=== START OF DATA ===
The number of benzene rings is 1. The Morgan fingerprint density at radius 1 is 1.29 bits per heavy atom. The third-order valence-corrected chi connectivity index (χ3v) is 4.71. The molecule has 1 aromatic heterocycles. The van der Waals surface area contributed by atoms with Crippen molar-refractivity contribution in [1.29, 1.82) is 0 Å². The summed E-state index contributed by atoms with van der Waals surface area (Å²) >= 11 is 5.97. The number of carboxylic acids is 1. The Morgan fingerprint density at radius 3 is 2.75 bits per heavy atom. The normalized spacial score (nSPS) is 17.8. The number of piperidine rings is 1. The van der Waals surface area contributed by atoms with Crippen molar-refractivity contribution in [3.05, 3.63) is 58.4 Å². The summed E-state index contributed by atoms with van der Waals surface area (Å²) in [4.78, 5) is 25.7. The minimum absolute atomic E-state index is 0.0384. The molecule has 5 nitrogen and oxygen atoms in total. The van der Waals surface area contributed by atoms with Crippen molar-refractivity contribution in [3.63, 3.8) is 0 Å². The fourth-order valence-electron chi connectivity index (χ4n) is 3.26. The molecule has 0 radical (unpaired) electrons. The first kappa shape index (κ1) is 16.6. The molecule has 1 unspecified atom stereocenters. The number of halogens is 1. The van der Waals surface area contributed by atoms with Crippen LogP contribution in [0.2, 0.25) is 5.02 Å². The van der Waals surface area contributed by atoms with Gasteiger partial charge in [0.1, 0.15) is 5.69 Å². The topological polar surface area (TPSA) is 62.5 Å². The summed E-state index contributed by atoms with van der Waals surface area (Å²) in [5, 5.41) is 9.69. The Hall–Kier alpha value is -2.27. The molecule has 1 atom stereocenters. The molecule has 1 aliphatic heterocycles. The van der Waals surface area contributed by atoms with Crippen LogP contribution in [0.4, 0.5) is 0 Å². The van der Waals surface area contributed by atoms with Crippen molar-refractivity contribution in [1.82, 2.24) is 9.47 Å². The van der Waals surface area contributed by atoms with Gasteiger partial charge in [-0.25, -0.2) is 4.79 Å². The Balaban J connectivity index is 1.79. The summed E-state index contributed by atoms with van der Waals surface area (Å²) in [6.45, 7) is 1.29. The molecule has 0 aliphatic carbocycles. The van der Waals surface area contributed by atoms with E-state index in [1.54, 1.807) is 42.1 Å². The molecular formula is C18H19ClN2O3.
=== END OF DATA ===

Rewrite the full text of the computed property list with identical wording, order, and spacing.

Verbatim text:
The number of benzene rings is 1. The Morgan fingerprint density at radius 1 is 1.29 bits per heavy atom. The third-order valence-corrected chi connectivity index (χ3v) is 4.71. The molecule has 1 aromatic heterocycles. The van der Waals surface area contributed by atoms with Crippen molar-refractivity contribution in [1.29, 1.82) is 0 Å². The summed E-state index contributed by atoms with van der Waals surface area (Å²) >= 11 is 5.97. The number of carboxylic acids is 1. The Morgan fingerprint density at radius 3 is 2.75 bits per heavy atom. The normalized spacial score (nSPS) is 17.8. The number of piperidine rings is 1. The van der Waals surface area contributed by atoms with Crippen molar-refractivity contribution in [3.05, 3.63) is 58.4 Å². The summed E-state index contributed by atoms with van der Waals surface area (Å²) in [4.78, 5) is 25.7. The minimum absolute atomic E-state index is 0.0384. The molecule has 5 nitrogen and oxygen atoms in total. The van der Waals surface area contributed by atoms with Crippen molar-refractivity contribution in [3.63, 3.8) is 0 Å². The fourth-order valence-electron chi connectivity index (χ4n) is 3.26. The molecule has 0 radical (unpaired) electrons. The first kappa shape index (κ1) is 16.6. The molecule has 1 unspecified atom stereocenters. The number of halogens is 1. The van der Waals surface area contributed by atoms with Crippen LogP contribution in [0.2, 0.25) is 5.02 Å². The van der Waals surface area contributed by atoms with Gasteiger partial charge in [0.1, 0.15) is 5.69 Å². The topological polar surface area (TPSA) is 62.5 Å². The summed E-state index contributed by atoms with van der Waals surface area (Å²) in [5, 5.41) is 9.69. The Hall–Kier alpha value is -2.27. The molecule has 1 atom stereocenters. The molecule has 1 aliphatic heterocycles. The van der Waals surface area contributed by atoms with Crippen LogP contribution in [0.4, 0.5) is 0 Å². The van der Waals surface area contributed by atoms with Crippen molar-refractivity contribution in [1.82, 2.24) is 9.47 Å². The van der Waals surface area contributed by atoms with Gasteiger partial charge in [-0.25, -0.2) is 4.79 Å². The Balaban J connectivity index is 1.79. The summed E-state index contributed by atoms with van der Waals surface area (Å²) in [6.45, 7) is 1.29. The molecule has 0 aliphatic carbocycles. The van der Waals surface area contributed by atoms with E-state index in [1.54, 1.807) is 42.1 Å². The molecular formula is C18H19ClN2O3.